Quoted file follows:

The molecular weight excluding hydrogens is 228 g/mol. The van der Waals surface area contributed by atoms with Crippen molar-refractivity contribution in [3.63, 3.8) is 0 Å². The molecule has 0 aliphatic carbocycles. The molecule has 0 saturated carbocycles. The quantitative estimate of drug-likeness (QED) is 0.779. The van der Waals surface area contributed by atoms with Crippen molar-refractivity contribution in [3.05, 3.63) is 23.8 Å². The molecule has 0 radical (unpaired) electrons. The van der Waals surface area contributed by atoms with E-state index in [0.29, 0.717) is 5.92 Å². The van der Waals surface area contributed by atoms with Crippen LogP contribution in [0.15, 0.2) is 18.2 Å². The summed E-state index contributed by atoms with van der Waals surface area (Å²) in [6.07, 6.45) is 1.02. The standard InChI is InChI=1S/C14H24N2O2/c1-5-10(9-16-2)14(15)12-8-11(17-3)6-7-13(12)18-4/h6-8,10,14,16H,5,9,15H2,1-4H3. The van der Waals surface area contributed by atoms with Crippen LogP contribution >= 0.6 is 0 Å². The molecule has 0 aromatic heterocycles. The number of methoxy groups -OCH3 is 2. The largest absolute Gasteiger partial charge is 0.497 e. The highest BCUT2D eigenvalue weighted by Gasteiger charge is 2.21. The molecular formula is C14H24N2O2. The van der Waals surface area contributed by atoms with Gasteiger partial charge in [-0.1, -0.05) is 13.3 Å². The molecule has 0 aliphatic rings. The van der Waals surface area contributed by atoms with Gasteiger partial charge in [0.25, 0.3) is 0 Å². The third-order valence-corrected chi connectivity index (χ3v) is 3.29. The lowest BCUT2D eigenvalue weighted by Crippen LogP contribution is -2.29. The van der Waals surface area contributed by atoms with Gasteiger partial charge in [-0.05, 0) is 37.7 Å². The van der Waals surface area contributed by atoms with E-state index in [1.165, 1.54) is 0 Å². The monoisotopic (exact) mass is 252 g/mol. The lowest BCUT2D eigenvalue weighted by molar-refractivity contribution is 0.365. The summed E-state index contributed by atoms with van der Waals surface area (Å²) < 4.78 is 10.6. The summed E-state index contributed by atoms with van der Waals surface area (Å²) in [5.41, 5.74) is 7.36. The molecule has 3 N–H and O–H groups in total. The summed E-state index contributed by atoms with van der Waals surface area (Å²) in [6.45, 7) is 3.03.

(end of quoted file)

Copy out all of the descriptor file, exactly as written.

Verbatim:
The molecular weight excluding hydrogens is 228 g/mol. The van der Waals surface area contributed by atoms with Crippen molar-refractivity contribution in [3.63, 3.8) is 0 Å². The molecule has 0 aliphatic carbocycles. The molecule has 0 saturated carbocycles. The quantitative estimate of drug-likeness (QED) is 0.779. The van der Waals surface area contributed by atoms with Crippen molar-refractivity contribution in [3.05, 3.63) is 23.8 Å². The molecule has 0 radical (unpaired) electrons. The van der Waals surface area contributed by atoms with E-state index in [0.29, 0.717) is 5.92 Å². The van der Waals surface area contributed by atoms with Crippen LogP contribution in [0.15, 0.2) is 18.2 Å². The summed E-state index contributed by atoms with van der Waals surface area (Å²) in [6.07, 6.45) is 1.02. The standard InChI is InChI=1S/C14H24N2O2/c1-5-10(9-16-2)14(15)12-8-11(17-3)6-7-13(12)18-4/h6-8,10,14,16H,5,9,15H2,1-4H3. The van der Waals surface area contributed by atoms with Crippen LogP contribution >= 0.6 is 0 Å². The molecule has 0 aromatic heterocycles. The number of methoxy groups -OCH3 is 2. The largest absolute Gasteiger partial charge is 0.497 e. The highest BCUT2D eigenvalue weighted by Gasteiger charge is 2.21. The molecular formula is C14H24N2O2. The van der Waals surface area contributed by atoms with Gasteiger partial charge in [-0.1, -0.05) is 13.3 Å². The molecule has 0 aliphatic rings. The van der Waals surface area contributed by atoms with Gasteiger partial charge in [0.25, 0.3) is 0 Å². The third-order valence-corrected chi connectivity index (χ3v) is 3.29. The lowest BCUT2D eigenvalue weighted by Crippen LogP contribution is -2.29. The van der Waals surface area contributed by atoms with Gasteiger partial charge in [-0.05, 0) is 37.7 Å². The van der Waals surface area contributed by atoms with E-state index in [1.165, 1.54) is 0 Å². The monoisotopic (exact) mass is 252 g/mol. The lowest BCUT2D eigenvalue weighted by molar-refractivity contribution is 0.365. The summed E-state index contributed by atoms with van der Waals surface area (Å²) < 4.78 is 10.6. The summed E-state index contributed by atoms with van der Waals surface area (Å²) in [5.41, 5.74) is 7.36. The molecule has 3 N–H and O–H groups in total. The summed E-state index contributed by atoms with van der Waals surface area (Å²) in [6.45, 7) is 3.03.